I only want understand if is secure cpu nb run in less than 2000 MHz and 1,175 volts.

In other words ... I only want run the cpu in minimum voltage possible to run in 3500 MHz with HT Link in 1800 GHz and DDR3 in 1066 MHz.
 
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@oobymach
Thanks for your reply.
The information shared about overclocking is good , but I not want any overclock.

@Bones
Thanks for replying.

I have seen FX-6300 using 1.275 volts for 3500 Mhz without any issues.

"the fact higher voltage to the CPU-NB will make the chip run a little warmer too"
That stress the memory controller at point can damage the cpu ?

"RAM speeds of 1600 are easily doable with a good set of sticks, 1866 is about the limit you will get reliably reagrdless of the set you use."
I have done tests with that cpu ... DDR3 being 1066, 1333 or 1600 MHz not have real better performance.
Thus I want run the cpu NB to an minimum voltage and frequency avoiding wasting voltage and less heat without risk of damage the memory controller.

"No, you won't hurt the chip's IMC by setting your RAM speed where you want it to be, that always due to excessive voltage used for tweaking when it happens."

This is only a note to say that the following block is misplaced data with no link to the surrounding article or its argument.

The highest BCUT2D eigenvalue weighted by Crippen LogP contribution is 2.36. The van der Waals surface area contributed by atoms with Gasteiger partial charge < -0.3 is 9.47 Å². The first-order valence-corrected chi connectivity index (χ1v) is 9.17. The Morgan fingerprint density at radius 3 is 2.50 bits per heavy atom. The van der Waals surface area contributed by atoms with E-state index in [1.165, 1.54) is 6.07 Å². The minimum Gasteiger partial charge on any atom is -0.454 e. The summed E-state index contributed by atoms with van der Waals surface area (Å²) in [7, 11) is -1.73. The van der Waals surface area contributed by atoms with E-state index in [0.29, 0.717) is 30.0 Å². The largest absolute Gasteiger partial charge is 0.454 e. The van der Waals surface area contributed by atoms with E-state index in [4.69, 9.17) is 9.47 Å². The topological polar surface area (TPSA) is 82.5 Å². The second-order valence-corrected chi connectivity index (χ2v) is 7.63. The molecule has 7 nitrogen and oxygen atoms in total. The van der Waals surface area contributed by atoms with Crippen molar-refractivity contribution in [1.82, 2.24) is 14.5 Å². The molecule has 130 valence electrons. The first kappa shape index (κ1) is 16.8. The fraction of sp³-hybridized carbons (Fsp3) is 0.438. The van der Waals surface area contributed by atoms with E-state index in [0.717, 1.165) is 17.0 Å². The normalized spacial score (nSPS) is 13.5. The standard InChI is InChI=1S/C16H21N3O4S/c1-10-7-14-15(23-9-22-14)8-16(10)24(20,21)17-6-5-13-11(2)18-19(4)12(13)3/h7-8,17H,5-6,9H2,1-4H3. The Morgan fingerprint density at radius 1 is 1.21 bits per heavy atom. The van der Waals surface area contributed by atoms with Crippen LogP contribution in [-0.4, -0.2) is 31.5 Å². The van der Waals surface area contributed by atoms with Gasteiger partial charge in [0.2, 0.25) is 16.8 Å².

That using an NB FID to 1400 MHz and NB VID to 1 volt and DDR3 1600 MHz not does stressing in the memory controller when the cpu is being 100 % used ?

@ShrimpBrime

The mainboard allow DDR3 to run in minimum 1,50 volts and 800 MHz.
About HT default being 2600 MHz in some test 1800 is the same performance.
I will try use CPU NB to 1800mhz and 1.0500v.
I only want understand if is secure cpu nb run in less than 2000 MHz and 1,175 volts.

In other words ... I only want run the cpu in minimum voltage possible to run in 3500 MHz with HT Link in 1800 GHz and DDR3 in 1066 MHz.
No, it will make the chip run a little warmer as said but nowhere enough to cause overheating except in cases you're already borderline with temps under load and if that's the case you have bigger problem(s) to solve anyway - Namely problems with your cooling.

BTW IMC (Memory Controller) failure from such is extremely rare anyway so don't worry about the chip's IMC - You'll have other problems show before that happens 99% of the time.

Also no, RAM speeds are related to the RAM and basically nothing else, running one at 1066,1333 or 1600 in itself will not affect IMC temps at all, it's the voltage used when tweaking settings that does the damage and you do have to be on the crazy side of things voltage-wise to cause it.

I've never had any issues at all using 1.65v's to my RAM for any reason except in cases it needs more, not less to run period. Some RAM sets only need 1.50v's to run fine and there are even a couple of sets that don't require that much (1.35v's) but those sets are also very rare and hard to find these days because of it.